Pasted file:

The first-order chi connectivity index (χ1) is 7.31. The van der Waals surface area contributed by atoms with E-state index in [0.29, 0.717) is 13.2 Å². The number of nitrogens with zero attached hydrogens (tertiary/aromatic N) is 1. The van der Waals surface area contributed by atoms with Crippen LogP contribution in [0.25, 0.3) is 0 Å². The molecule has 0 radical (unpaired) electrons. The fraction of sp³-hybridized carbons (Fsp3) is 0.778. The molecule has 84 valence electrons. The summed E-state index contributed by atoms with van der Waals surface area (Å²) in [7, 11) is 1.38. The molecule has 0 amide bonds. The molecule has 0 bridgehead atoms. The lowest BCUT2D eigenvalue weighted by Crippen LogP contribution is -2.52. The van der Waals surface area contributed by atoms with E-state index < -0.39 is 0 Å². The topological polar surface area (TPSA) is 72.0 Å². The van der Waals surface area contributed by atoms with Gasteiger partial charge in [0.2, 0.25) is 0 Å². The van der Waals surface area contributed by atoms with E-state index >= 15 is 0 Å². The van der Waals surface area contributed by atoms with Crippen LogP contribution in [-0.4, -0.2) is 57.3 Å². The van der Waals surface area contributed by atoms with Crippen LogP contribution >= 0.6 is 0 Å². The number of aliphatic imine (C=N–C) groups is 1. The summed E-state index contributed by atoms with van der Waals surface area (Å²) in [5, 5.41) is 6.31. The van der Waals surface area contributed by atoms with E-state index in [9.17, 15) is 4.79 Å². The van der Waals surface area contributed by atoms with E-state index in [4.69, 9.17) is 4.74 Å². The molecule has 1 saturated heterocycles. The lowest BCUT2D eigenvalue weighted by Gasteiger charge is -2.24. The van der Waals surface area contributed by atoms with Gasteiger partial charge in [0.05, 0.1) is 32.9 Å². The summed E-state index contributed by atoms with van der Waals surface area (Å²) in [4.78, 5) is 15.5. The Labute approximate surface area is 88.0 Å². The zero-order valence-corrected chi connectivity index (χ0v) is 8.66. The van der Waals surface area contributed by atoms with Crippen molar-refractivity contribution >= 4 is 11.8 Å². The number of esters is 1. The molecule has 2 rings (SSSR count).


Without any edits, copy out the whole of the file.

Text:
The first-order chi connectivity index (χ1) is 7.31. The van der Waals surface area contributed by atoms with E-state index in [0.29, 0.717) is 13.2 Å². The number of nitrogens with zero attached hydrogens (tertiary/aromatic N) is 1. The van der Waals surface area contributed by atoms with Crippen LogP contribution in [0.25, 0.3) is 0 Å². The molecule has 0 radical (unpaired) electrons. The fraction of sp³-hybridized carbons (Fsp3) is 0.778. The molecule has 84 valence electrons. The summed E-state index contributed by atoms with van der Waals surface area (Å²) in [7, 11) is 1.38. The molecule has 0 amide bonds. The molecule has 0 bridgehead atoms. The lowest BCUT2D eigenvalue weighted by Crippen LogP contribution is -2.52. The van der Waals surface area contributed by atoms with E-state index < -0.39 is 0 Å². The topological polar surface area (TPSA) is 72.0 Å². The van der Waals surface area contributed by atoms with Gasteiger partial charge in [0.2, 0.25) is 0 Å². The van der Waals surface area contributed by atoms with E-state index >= 15 is 0 Å². The van der Waals surface area contributed by atoms with Crippen LogP contribution in [-0.4, -0.2) is 57.3 Å². The van der Waals surface area contributed by atoms with Crippen LogP contribution >= 0.6 is 0 Å². The number of aliphatic imine (C=N–C) groups is 1. The summed E-state index contributed by atoms with van der Waals surface area (Å²) in [5, 5.41) is 6.31. The van der Waals surface area contributed by atoms with E-state index in [9.17, 15) is 4.79 Å². The van der Waals surface area contributed by atoms with E-state index in [4.69, 9.17) is 4.74 Å². The molecule has 1 saturated heterocycles. The lowest BCUT2D eigenvalue weighted by Gasteiger charge is -2.24. The van der Waals surface area contributed by atoms with Gasteiger partial charge in [0.05, 0.1) is 32.9 Å². The summed E-state index contributed by atoms with van der Waals surface area (Å²) in [4.78, 5) is 15.5. The Labute approximate surface area is 88.0 Å². The zero-order valence-corrected chi connectivity index (χ0v) is 8.66. The van der Waals surface area contributed by atoms with Crippen molar-refractivity contribution >= 4 is 11.8 Å². The number of esters is 1. The molecule has 2 rings (SSSR count).